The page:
It would not be his first time in uniform. In 1896 he served in Arizona with the famous 7th Cavalry until they discovered that he was underage. Between that time and Pearl Harbor he had been a ranch hand, a gold prospector, a railroad cop in Salt Lake City, a shopkeeper in Idaho -- and the author of more than sixty books, including "Tarzan of the Apes." He was Edgar Rice Burroughs.
Few writers make a good living entirely from acting. Even those who eventually become famous have usually worked at a number of jobs while selling their first stories. Burroughs did not quite fit this pattern. He had tried a variety of ways of making money, but they did not include writing. Only after he, his wife Emma, and his two children were reduced to selling their possessions and moving to his parents' home in Chicago, did he think of the fiction market. Magazines filled with adventure stories were being published by the dozen every month. Burroughs decided he could write the sort of colourful material they needed. At the age of 36 his real career was just beginning.
At first Burroughs kept his literary efforts a secret. He considered that writing was a shameful occupation for a healthy man! And a lady editor who interviewed him for her magazine in 1913, described his hands as looking better fitted for a sledge hammer than a typewriter. He was still ashamed of being an author when the novel "Under the Moons of Mars" was completed. It was submitted to All Story Magazine under a pen name. All Story accepted it and paid Burroughs a badly needed 400 dollars, which helped to cure his embarrassment. But he still kept his job in the office of a magazine. This was fortunate for his next novel, "The Outlaw of Torn," was rejected. In his first year of authorship, 1911, he had completed two novels, and now he began work on a third. He had studied 13th century English history for the background of "The Outlaw of Torn." For the third novel, he turned to "In Darkest Africa" by the famous reporter/explorer Henry M. Stanley. It was the first step in the creation of the most popular character in fiction, Tarzan of the Apes.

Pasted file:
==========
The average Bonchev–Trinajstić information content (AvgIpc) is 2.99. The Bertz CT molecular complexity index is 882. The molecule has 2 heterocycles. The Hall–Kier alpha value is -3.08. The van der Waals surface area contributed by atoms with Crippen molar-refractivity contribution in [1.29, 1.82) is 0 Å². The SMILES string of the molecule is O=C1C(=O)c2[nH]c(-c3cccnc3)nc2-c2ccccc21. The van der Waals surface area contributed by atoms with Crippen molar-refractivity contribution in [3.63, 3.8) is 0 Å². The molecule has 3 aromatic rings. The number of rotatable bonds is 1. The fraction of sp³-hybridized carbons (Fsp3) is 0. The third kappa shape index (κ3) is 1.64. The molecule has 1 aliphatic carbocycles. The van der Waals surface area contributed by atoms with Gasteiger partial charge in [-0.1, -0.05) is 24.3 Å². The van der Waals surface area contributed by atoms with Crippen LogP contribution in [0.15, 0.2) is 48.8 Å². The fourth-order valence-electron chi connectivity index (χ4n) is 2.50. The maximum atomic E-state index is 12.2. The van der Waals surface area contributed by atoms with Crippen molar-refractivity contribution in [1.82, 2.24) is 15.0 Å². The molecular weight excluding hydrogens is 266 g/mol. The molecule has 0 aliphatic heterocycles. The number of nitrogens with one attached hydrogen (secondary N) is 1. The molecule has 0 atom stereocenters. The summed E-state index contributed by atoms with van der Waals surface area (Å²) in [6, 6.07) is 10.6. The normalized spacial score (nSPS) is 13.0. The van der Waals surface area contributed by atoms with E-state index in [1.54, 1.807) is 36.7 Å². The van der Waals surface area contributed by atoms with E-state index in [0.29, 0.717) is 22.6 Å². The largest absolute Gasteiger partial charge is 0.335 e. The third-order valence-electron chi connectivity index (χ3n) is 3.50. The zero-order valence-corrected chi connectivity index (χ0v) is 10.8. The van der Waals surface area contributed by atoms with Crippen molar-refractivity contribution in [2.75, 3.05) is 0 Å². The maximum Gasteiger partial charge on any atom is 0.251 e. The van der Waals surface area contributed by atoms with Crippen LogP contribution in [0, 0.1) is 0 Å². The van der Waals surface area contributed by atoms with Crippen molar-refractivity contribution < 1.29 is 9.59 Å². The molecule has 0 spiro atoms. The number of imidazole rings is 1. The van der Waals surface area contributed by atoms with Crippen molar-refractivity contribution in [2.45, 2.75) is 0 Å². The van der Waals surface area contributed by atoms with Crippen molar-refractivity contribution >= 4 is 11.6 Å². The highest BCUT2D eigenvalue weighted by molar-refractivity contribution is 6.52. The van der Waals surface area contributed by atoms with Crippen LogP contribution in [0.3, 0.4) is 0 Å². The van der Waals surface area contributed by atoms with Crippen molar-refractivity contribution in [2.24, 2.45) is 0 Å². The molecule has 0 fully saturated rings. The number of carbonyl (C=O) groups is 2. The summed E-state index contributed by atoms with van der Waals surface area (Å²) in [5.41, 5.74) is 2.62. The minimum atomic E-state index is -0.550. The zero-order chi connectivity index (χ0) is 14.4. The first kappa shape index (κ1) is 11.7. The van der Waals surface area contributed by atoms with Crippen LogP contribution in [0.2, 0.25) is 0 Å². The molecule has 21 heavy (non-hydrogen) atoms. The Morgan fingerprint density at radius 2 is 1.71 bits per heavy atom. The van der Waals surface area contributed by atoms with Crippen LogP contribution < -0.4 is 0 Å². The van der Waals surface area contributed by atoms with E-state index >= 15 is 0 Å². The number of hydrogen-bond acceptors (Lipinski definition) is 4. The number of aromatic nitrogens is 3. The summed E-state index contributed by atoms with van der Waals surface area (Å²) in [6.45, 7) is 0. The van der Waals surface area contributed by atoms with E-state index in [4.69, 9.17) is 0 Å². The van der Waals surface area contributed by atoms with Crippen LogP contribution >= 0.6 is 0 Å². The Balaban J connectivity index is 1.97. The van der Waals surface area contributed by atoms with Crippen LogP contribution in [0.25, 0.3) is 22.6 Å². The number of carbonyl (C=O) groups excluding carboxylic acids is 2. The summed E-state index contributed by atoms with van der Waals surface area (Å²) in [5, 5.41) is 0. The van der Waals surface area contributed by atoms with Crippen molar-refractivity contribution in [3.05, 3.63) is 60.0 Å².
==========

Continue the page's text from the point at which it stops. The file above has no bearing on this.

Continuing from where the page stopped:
The facts about Tarzan are scarcely less incredible than the fiction. Twenty-six Tarzan books were written and published, each of them in several hard cover editions, over a period of 53 years. They had a world-wide appeal. Tarzan never said, "Me Tarzan, you Jane," but if he had he would have said it in 30 languages, plus Esperanto. In 1914, the National Film Corporation put the ape man on the cinema screen. A silent film, starring the professional strongman, Elmo Lincoln, made over one. . .CONTINUED ON NEXT PAGE WHICH IS NOT AVAILABLE
A copy of the text from anyone owning the missing third page would be appreciated.
Check out the links to many
French edition covers
Swordsmen and Saurians by Roy G. Krenkel
Eclipse Books ~ 1989
Great ERB and Dinosaur Art
Introduction by William Stout
OTIS ADELBERT KLINE
Published by Saint Enterprises,
including five of Kline's
See our Kline Bibliography at:
Stories by Kline, Meek, Eschbach,
and Breuer (Aboard the Martian Liner)
Illos & Cover by Morey
The Thing That Walked in the Rain
Otis Adelbert Kline
See our Kline Gallery at:
Otis Adelbert Kline
Argosy ~ August 24, 1929
See our Kline Bio, Film, Stories page at:
Vol.2 No.1 JULY 1950 ~ 130 pages
Featuring a Pictorial Tribute to Edgar Rice Burroughs, including a rare last picture taken of ERB on the inside back cover.
Front cover by Malcolm Smith with interiors by Malcolm Smith and Jon
1928 GROSSET & DUNLAP STORE PLACARD
See the publishing history of Tarzan, Lord of the Jungle
in ERB C.H.A.S.E.R. Online Encyclopedia at:
Parroom Station Miniatures
|Parroom Station Miniatures announces the immediate availability of six new extraordinary personages: The Red Eagle; Miss Rebecca Myst; Dr. Lacklove; his henchman Mr. Cassidy; Professor Moriarty; and surely not least, a certain Virginia Gentleman who has, shall we say, "gone native." Offerings: Extraordinary Personages: ladies, gentlemen, notable persons, travelers, adventurers, missionaries, traders, and other less savory folk for your enlivening your gaming escapades.|
A GAME BY EDGAR RICE BURROUGHS 1939
This is an extremely rare Depression-Era "Tarzan" Parker Bros. game graphically designed by the "Art Department of E. R. Burroughs, Inc." (as printed on the box and board). The box is 13-1/4" x 15-3/4" x 2" deep. The game board is lithographed cardstock with folded sides that fits snugly up against the player compartment. There are 13 game pieces and an instruction "booklet."